On Mon, Jul 29, 2019 at 1:42 PM Lassi Kortela <xxxxxx@lassi.io> wrote:

- I would always leave out dot and dot-dot from the results

+1, even for the low-level open/read/close.  If you want . and .. it's easy to add them by hand.
However, sometimes you want them.

Hence the flag.
And there are many other kinds of
files that are useful to leave out also - such as editor backup files,
binary files, empty files, non-regular files, etc.

These, however, are not hidden by ls(1) by default and omitted by glob patterns.  People usually exclude dotfiles when they think of what the contents of a directory are, with the consequence that moving all the contents of a directory requires 'mv * .[^.]* destination" (hopefully no one has a double dotfile).

In essence, dotfiles are a way of attaching arbitrary key-value pairs to directories.  That's not true of binaries and such.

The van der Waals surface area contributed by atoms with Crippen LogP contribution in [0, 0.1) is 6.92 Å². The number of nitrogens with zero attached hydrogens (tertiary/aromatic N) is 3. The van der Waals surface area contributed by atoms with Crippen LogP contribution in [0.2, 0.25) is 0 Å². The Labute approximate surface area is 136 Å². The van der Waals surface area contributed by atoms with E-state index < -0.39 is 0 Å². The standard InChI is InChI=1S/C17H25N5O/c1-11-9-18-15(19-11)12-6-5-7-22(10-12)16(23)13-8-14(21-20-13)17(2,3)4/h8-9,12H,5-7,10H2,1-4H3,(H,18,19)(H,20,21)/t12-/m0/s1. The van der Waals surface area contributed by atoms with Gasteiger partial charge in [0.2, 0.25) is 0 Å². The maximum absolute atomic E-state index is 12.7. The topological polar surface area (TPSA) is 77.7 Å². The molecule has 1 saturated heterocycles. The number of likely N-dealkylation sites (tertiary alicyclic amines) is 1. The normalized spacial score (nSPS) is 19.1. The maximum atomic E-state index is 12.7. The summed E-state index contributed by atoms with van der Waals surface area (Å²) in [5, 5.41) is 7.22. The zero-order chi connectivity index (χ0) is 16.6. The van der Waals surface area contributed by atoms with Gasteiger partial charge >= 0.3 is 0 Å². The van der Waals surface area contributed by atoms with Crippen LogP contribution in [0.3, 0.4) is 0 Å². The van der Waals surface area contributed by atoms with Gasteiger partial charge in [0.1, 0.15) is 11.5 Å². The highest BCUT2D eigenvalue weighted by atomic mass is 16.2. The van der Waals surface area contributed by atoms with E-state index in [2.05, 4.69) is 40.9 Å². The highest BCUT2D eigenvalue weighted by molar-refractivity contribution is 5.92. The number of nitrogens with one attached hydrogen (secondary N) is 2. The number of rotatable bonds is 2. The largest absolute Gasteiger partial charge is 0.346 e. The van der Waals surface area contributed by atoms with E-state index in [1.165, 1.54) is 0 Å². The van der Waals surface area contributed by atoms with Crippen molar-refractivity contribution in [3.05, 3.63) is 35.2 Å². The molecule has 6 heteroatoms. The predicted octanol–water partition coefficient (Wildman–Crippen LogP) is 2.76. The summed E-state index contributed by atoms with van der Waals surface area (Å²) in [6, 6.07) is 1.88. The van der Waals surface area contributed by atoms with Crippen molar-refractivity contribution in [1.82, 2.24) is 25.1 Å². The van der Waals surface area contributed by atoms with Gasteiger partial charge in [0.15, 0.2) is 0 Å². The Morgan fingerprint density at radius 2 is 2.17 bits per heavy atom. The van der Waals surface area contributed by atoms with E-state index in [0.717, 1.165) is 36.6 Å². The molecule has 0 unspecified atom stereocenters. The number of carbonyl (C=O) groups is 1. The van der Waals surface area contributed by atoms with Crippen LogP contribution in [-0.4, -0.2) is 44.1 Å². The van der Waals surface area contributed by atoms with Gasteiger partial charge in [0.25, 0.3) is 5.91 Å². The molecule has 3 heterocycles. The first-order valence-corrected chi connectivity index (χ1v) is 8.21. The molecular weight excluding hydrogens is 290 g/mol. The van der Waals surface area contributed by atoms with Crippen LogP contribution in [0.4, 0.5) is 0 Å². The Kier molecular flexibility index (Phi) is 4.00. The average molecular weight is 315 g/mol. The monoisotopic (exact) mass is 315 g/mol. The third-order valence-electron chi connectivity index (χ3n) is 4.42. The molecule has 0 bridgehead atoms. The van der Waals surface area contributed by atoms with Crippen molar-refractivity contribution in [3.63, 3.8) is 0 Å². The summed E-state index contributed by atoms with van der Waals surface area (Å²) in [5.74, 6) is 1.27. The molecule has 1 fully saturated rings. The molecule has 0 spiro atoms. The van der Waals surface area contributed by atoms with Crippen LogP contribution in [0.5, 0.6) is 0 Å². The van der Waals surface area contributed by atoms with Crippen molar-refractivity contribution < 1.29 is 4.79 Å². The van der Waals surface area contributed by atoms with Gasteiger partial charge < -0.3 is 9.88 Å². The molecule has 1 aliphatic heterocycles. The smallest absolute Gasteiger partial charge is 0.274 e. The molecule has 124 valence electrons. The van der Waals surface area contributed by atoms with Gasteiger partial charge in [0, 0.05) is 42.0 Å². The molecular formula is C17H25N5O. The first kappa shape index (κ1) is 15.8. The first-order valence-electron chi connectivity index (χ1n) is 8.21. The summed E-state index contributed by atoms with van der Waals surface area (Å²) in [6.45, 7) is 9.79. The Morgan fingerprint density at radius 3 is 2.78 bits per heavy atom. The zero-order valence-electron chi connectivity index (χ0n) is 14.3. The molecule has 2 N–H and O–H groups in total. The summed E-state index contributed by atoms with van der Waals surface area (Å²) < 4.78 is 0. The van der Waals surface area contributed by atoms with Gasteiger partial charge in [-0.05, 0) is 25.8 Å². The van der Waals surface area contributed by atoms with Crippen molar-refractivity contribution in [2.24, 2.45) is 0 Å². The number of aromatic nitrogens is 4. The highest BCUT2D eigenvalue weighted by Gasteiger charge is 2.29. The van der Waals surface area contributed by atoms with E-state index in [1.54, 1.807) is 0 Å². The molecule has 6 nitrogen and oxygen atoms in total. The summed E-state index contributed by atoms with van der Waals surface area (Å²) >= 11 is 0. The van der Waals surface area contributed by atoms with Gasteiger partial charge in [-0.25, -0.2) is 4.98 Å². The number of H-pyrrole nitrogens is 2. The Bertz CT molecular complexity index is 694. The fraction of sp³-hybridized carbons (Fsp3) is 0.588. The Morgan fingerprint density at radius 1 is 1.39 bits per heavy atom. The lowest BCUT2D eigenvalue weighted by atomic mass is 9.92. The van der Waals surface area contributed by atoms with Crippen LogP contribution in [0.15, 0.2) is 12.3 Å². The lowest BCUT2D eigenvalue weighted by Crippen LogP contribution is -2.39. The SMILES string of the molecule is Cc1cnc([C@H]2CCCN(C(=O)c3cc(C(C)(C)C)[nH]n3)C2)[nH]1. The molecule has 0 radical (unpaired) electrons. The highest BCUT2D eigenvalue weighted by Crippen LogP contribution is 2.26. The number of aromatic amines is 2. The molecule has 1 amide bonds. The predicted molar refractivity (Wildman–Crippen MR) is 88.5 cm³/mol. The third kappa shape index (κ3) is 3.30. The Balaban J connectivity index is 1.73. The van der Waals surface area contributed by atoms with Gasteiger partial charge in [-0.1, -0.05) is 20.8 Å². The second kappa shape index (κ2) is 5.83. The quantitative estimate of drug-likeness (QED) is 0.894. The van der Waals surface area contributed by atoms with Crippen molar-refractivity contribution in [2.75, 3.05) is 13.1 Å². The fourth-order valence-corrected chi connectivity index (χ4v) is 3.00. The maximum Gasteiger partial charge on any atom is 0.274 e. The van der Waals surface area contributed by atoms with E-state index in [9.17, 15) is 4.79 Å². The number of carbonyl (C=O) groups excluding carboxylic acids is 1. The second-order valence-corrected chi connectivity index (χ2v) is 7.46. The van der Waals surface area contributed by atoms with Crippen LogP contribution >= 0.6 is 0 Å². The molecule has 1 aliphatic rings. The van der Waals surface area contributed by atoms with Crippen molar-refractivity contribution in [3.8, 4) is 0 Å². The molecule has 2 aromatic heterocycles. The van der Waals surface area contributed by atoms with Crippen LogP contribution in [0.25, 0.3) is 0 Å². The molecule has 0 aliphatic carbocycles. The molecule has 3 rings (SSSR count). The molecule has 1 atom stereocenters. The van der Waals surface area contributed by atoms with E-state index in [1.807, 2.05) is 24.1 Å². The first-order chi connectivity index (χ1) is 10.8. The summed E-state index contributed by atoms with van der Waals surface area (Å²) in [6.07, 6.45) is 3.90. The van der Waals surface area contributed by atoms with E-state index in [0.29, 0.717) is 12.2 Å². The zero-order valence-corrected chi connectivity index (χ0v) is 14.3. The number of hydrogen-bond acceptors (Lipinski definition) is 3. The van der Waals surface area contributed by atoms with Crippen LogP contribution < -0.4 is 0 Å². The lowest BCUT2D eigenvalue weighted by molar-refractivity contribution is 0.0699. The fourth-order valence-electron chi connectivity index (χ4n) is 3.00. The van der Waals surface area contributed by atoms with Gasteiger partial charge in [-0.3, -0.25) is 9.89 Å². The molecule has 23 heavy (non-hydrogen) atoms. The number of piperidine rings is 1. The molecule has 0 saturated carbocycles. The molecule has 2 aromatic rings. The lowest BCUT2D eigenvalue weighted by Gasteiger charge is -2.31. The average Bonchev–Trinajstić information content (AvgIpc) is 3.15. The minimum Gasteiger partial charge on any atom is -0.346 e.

- Common Lisp used to have a 'with-directory-iterator' function in some
third-party library. So instead of returning a list of names, it
returned an iterable. For filtering, this could be the best option. A
directory _can_ in principle have 10k files or even more.

It's trivial to transform open-directory into a generator, and then you get the full power of SRFI 158.

+1 for directory-fold, but -1 for returning an arbitrary number of results, which just complicates matters for the users.  You could implement directory-fold on top of a read-many-entries call in C and then do the conversion en masse, though.

Extending the Scheme port system is very involved and implementation-dependent, and I don't want to go there.  Using generators is much better.  I have a little library at <https://bitbucket.org/cowan/r7rs-wg1-infra/src/default/PortOperationsCowan.md> that converts port operations to generators/accumulators.

John Cowan          http://vrici.lojban.org/~cowan        xxxxxx@ccil.org
If you understand, things are just as they are.
if you do not understand, things are just as they are.